Friday, August 9, 2013

Dear Jeff Bezos

Dear Jeff Bezos:

I live in the Washington area and used to work for the Washington Post, which I understand you just bought for $250 million. I’m pretty sure you got a good deal on the purchase of an iconic institution that has played an important part in shaping recent American history.  I am also a subscriber to the Post and have been for years. For the past few days I have been reading how you will revolutionize the newspaper.

I hope you do a better job than your employees at Amazon Seller Support.

Allow me to explain.  For several years now I have sold my used books through your company. It’s not the best deal; Amazon takes the bear’s share of the money I make there, but it’s quick and automated so posting a listing is easy. Or it was…

Yesterday I tried logging into my seller account. I’ve recently sold some books and needed to ship them but rats, my password wasn’t working.  I tried various permutations. Nothing doing. Allrightee then, this has happened before when my account was hacked.  I changed passwords, got a confirmation email and tried again. Nope. And again, nope again.

So I clicked the help button and was told to log into my account to get help, which was rather silly since that’s my problem in the first place--I can’t log in. That’s when I noticed that Amazon customer support, like a number of big companies, doesn’t list a phone number. I Googled it, got the number. Talked briefly to an operator who told me she would transfer me the Seller Central Customer Service.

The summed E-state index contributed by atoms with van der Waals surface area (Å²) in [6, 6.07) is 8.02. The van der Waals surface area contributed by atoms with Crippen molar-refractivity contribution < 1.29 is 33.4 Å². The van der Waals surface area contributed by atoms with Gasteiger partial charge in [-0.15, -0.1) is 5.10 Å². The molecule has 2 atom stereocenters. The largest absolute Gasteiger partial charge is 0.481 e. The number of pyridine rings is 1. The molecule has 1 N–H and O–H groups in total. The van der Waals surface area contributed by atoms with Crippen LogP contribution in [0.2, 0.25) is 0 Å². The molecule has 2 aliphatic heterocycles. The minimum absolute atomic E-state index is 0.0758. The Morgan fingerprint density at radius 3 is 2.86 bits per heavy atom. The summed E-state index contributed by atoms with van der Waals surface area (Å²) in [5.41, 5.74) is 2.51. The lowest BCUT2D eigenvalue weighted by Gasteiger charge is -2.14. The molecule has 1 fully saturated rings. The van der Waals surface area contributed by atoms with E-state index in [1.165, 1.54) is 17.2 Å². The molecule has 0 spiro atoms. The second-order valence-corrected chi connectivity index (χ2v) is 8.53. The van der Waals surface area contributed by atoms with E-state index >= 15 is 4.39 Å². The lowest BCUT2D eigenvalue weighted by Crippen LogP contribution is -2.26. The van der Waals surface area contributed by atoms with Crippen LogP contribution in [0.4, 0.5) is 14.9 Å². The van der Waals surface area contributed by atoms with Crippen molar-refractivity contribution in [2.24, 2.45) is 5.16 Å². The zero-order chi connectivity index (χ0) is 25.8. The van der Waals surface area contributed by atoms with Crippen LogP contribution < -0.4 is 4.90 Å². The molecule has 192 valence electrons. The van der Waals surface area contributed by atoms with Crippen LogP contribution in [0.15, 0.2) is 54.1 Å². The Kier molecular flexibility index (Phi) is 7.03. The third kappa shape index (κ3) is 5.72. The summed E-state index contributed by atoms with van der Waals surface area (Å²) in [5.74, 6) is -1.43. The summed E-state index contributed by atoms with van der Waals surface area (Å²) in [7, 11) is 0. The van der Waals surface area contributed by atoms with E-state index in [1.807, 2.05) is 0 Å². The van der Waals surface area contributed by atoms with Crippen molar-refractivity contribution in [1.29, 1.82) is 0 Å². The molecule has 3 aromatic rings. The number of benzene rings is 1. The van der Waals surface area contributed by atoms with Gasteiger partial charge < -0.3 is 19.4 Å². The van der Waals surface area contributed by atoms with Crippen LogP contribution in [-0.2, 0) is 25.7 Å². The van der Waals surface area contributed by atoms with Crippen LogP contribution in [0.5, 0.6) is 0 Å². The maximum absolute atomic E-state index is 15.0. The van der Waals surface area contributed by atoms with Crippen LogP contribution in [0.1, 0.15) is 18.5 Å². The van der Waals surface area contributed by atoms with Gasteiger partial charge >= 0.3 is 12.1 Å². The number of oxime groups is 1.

Music. I think it might have been a piano concerto by Ravel but it was a bad connection so I can’t be sure.  From Ravel we went to Poulenc but once again, who knows. Poulenc to Rachmaninoff.  Oooo! Night on Bald Mountain, one of my favorites, really bombastic and over the top. Then something soft, a lullaby I might have known but couldn’t identify. I waited twenty minutes in all, then decided that obviously somewhere between classical numbers, I’d been forgotten. I hung up, redialed the original number, was put on hold again and lucked out: A reprise of Mussorgsky.

Another 15 minutes and a voice finally asks, “Can I help you?” I haven’t spoken in so long I need to clear my throat first. I give all the relevant information. The voice--a really pleasant voice, I must say, so congrats, Jeff, on that aspect of it all--suggests my browser has been hoarding cookies and I should clear the cache. I do. “Did that solve the problem?” No.

I am told to download Firefox, and do, with some misgivings. I sign into my Amazon account and Firefox sends me a message: “This is an unsafe site!!!”  I inform the Amazon voice, which chuckles. “No, it’s OK, really!” I press the necessary keys. My account is still blocked.

Now the voice tsks. “I will refer this to the engineers! We will solve this within 12 hours, I hope!”

I say good bye to the nice voice which, in retrospect, strikes me as mildly New Delhi-ish. Or perhaps Mumbai?

In minutes I get an email titled, “Resolution for Case ID 107641011.”

I click on the web address and am back to the Amazon Seller Central site. I enter my password. I am rejected, just as before.

At the bottom of the Resolution email, I find:  “Have we successfully answered your question?”

I punch the “No” button, which takes me to the Amazon Central Seller site, which I cannot sign into.

There is something Kafkaesque about all this, and anyone who owns a computer has such a tale.  But this is Amazon! This is the company of Two Pizza Jeff Bezos!

Sorry. I’m getting carried away.

My point, Jeff, is that the engineers at your company have created the perfect Catch-22. I can’t get help unless I log in, and I can’t log in.

But I understand. S**t happens.

Just promise me you’ll do a better job with the Washington Post.

Thank you.

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